In this two part series, I will look at various aspects of James Shield's 2011 performance and how if could effect his 2012 season. In the first part, historical comparisons to Shield's workload increase will be examined. In the second part, I will attempt to see if James Shield's success in 2011 was sustainable.
Last year, James Shields pitched 249.1 innings, faced 975 batters, threw 3576 pitches, and started 33 games. Back to 1925, that type of line wasn't so impressive. However, the game of baseball has evolved, and by today's standards, James Shields was a pitching machine last year -- a model of durability.
While Shields is praised for his endurance, there are some concerns that he could experience regression next year due to the heavy increase in his innings and pitch totals. Is there a need to be worried? A quick historical look tells us not to panic.
From 1996-2011, I examined all starters who pitched at least 235 innings and who saw a 12% or more increase in their inning totals. Those numbers are similar to the numbers Shields experienced in 2011. Seventeen seasons fit these guidelines. Their averages for IP and totals for FIP are in the graphs below.
"Top Year" is the year in which the starter threw at least 235 innings and had a 12% or more increase from their previous high in innings pitched. "Year After" designates the year that directly followed the "Top Year."
As can be seen, the results do show some reason to be concerned. Starters with comparable seasons to Shields' 2011 (in terms of an increase in innings) did show quite a bit of regression in FIP. However, these numbers are a bit slanted because a few mediocre pitchers (such as Carlos Perez) had only one fantastic year, making them eligible for this study. Shields, on the other hand, has had sustained success over his career.
Another reason to not be overly concerned is because Shields only threw 7% more pitches in 2011 than in 2012. In fact, Shields didn't even lead the staff in pitches thrown. That honor belongs to David Price, who threw 3% more pitches than Shields. The charts below depict the numbers in terms of pitches thrown instead of innings pitched.
The "Top Year" were all performances from 2002-2010 in which the pitcher threw as many or more pitches than Shields (3576 pitches) for the first time in their career. 29 seasons fit this bill, including ones from Halladay, Sabathia, Arroyo, Livan Hernandez, and others.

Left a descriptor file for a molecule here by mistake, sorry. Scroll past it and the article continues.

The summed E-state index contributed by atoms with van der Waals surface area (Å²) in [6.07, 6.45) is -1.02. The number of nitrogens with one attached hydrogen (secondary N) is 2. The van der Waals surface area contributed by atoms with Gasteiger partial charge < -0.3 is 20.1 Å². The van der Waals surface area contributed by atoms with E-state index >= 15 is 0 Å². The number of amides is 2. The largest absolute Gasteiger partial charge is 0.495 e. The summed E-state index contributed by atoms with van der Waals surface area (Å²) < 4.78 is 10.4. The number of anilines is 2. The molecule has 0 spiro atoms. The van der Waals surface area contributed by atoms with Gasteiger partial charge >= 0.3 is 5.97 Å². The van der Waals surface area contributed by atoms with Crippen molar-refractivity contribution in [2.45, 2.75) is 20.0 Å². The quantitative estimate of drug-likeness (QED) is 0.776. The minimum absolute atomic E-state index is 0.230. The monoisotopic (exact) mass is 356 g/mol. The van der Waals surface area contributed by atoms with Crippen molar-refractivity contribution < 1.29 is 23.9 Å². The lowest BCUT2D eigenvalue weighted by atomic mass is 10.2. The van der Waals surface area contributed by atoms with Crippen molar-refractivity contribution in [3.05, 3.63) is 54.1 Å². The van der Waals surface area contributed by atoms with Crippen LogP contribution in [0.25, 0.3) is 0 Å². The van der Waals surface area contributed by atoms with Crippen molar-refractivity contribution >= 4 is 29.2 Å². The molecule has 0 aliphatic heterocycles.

As can be seen, the decrease in workload after the "Top Year" is very similar to that of the innings thrown. However, Shields is at the absolute bottom of this spectrum (all of the pitchers needed to have at least 3576 pitches, Shield's highest amount in his career), therefore having the smallest workload which would presumably lower the wear and tear on his arm compared to the other pitchers. The FIP numbers also offer more hope for Shields, as pitcher's FIP went up by only 6% compared to the 12% number in terms of innings pitched.
Even if these raw numbers are averaged (so the average of the innings and the pitch count numbers) and applied to Shields, he should be in line for 226.1 innings and a 3.73 FIP, which is an excellent and respectable total.
From all of this, we can take away a few things. First of all, there is a reason to be mildly concerned. A majority of the starters became worse after pitching higher inning and pitch totals. On the other hand, many of the starters who have had years of sustained success, such as Sabathia, Verlander, Halladay, Carpenter, and Hernandez, did not experience much regression, if any at all. So while we should expect some regression due to 2011's workload, the effect should not be drastic.
In conclusion, if history is to teach us anything, Shield's 2012 season should be another successful year with his heavy workload causing only minimal regression.